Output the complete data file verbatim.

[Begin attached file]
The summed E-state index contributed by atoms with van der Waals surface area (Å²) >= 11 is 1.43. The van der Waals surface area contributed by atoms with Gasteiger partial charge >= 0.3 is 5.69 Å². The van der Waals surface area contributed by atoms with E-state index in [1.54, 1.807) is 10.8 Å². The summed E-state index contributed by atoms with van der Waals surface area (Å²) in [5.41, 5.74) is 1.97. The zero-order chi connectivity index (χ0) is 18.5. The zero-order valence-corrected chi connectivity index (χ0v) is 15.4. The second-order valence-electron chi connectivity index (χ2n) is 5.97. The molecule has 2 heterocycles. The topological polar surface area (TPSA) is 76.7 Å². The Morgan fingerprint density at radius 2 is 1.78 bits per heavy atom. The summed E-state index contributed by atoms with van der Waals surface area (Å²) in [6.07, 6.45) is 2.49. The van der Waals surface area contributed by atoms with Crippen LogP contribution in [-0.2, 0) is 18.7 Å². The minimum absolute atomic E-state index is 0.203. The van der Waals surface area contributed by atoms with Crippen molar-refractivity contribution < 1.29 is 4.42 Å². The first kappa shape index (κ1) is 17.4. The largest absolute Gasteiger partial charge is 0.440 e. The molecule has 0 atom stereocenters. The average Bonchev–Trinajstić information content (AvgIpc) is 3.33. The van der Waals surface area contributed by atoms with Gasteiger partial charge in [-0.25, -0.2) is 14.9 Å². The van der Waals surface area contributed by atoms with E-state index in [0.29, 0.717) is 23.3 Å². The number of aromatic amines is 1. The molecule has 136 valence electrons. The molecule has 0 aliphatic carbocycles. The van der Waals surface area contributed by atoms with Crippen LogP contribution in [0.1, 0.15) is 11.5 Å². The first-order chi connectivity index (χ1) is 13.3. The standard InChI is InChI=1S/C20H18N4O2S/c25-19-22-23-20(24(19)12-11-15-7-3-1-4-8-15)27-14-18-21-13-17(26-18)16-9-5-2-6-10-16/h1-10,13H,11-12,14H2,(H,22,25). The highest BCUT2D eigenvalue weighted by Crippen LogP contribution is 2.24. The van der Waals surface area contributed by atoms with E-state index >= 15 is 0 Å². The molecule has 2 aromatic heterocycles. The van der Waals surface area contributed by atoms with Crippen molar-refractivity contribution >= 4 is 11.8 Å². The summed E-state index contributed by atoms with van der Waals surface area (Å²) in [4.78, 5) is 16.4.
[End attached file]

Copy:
The summed E-state index contributed by atoms with van der Waals surface area (Å²) >= 11 is 1.43. The van der Waals surface area contributed by atoms with Gasteiger partial charge >= 0.3 is 5.69 Å². The van der Waals surface area contributed by atoms with E-state index in [1.54, 1.807) is 10.8 Å². The summed E-state index contributed by atoms with van der Waals surface area (Å²) in [5.41, 5.74) is 1.97. The zero-order chi connectivity index (χ0) is 18.5. The zero-order valence-corrected chi connectivity index (χ0v) is 15.4. The second-order valence-electron chi connectivity index (χ2n) is 5.97. The molecule has 2 heterocycles. The topological polar surface area (TPSA) is 76.7 Å². The Morgan fingerprint density at radius 2 is 1.78 bits per heavy atom. The summed E-state index contributed by atoms with van der Waals surface area (Å²) in [6.07, 6.45) is 2.49. The van der Waals surface area contributed by atoms with Crippen LogP contribution in [-0.2, 0) is 18.7 Å². The minimum absolute atomic E-state index is 0.203. The van der Waals surface area contributed by atoms with Crippen molar-refractivity contribution < 1.29 is 4.42 Å². The first kappa shape index (κ1) is 17.4. The largest absolute Gasteiger partial charge is 0.440 e. The molecule has 0 atom stereocenters. The average Bonchev–Trinajstić information content (AvgIpc) is 3.33. The van der Waals surface area contributed by atoms with Gasteiger partial charge in [-0.25, -0.2) is 14.9 Å². The van der Waals surface area contributed by atoms with E-state index in [0.29, 0.717) is 23.3 Å². The number of aromatic amines is 1. The molecule has 136 valence electrons. The molecule has 0 aliphatic carbocycles. The van der Waals surface area contributed by atoms with Crippen LogP contribution in [0.1, 0.15) is 11.5 Å². The first-order chi connectivity index (χ1) is 13.3. The standard InChI is InChI=1S/C20H18N4O2S/c25-19-22-23-20(24(19)12-11-15-7-3-1-4-8-15)27-14-18-21-13-17(26-18)16-9-5-2-6-10-16/h1-10,13H,11-12,14H2,(H,22,25). The highest BCUT2D eigenvalue weighted by Crippen LogP contribution is 2.24. The van der Waals surface area contributed by atoms with E-state index >= 15 is 0 Å². The molecule has 2 aromatic heterocycles. The van der Waals surface area contributed by atoms with Crippen molar-refractivity contribution >= 4 is 11.8 Å². The summed E-state index contributed by atoms with van der Waals surface area (Å²) in [4.78, 5) is 16.4.